political status. The driving force behind women's
participation in the public world has been the need to
mobilise their energies and their labour for the national
tasks of reconstruction, land reform, agricultural collectivisation
and industrialisation. This has meant
challenging many of the traditions and prejudices that
lie behind the long historical subordination of women
in China. To help achieve this task, when it gained power
in 1949, the Communist Party created the ACWF to
mediate between women, the party and state.

The public role of Chinese women has waxed and
waned according to the policies and needs of the party.
There have been moments when the ACWF played a
genuinely emancipatory mobilising role, for example in
the 1950s, tackling child marriage, polygamy and other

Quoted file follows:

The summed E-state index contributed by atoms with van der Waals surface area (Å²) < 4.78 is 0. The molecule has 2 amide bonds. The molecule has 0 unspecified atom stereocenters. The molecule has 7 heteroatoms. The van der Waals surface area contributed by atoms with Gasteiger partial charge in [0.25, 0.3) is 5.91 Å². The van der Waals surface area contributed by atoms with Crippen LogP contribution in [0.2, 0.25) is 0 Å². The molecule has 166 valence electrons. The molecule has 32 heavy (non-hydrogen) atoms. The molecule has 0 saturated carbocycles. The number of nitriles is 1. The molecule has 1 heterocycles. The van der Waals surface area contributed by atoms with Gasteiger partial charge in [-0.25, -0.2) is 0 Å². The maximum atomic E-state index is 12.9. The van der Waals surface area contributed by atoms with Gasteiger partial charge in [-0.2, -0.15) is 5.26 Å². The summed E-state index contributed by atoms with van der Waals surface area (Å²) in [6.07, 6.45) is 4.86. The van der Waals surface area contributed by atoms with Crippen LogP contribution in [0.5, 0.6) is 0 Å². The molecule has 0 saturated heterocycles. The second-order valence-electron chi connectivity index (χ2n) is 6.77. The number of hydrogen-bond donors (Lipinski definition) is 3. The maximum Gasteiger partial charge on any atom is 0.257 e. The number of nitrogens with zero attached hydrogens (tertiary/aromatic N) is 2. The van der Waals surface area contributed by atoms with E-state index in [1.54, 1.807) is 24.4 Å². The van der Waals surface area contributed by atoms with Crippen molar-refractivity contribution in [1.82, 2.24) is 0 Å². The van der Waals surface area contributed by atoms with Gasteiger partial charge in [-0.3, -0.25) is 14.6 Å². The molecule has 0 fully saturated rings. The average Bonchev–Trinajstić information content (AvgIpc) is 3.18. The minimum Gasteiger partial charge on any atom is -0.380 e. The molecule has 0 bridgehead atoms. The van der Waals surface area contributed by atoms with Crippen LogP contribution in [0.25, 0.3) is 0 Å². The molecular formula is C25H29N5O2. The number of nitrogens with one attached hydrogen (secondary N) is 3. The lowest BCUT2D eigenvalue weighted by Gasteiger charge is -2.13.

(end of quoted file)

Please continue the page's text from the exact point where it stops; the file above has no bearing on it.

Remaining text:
patriarchal traditions, and encouraging women to
achieve economic independence and also play a more
active public role. In the 1960s, however, the ACWF bent
to the will of the party and acquiesced in economic
policies that reinforced deep-seated prejudices emphasising
women's domestic role and the importance of the
family. The same swing from responsiveness to the needs
and demands of women to responsiveness to the
dictates of the party is evident in recent years. In the
late 1980s, the ACWF responded to the economic
reforms by setting up new departments addressing the
changing needs of women, while demanding greater
autonomy from the party and more of a role for women
to influence government policy (rather than being a
transmission belt solely for the traffic of impulses in the
other direction, that is, for the party to convey its
message to the female population). A delegate at the
1988 ACWF Congress said: 'The ACWF should be to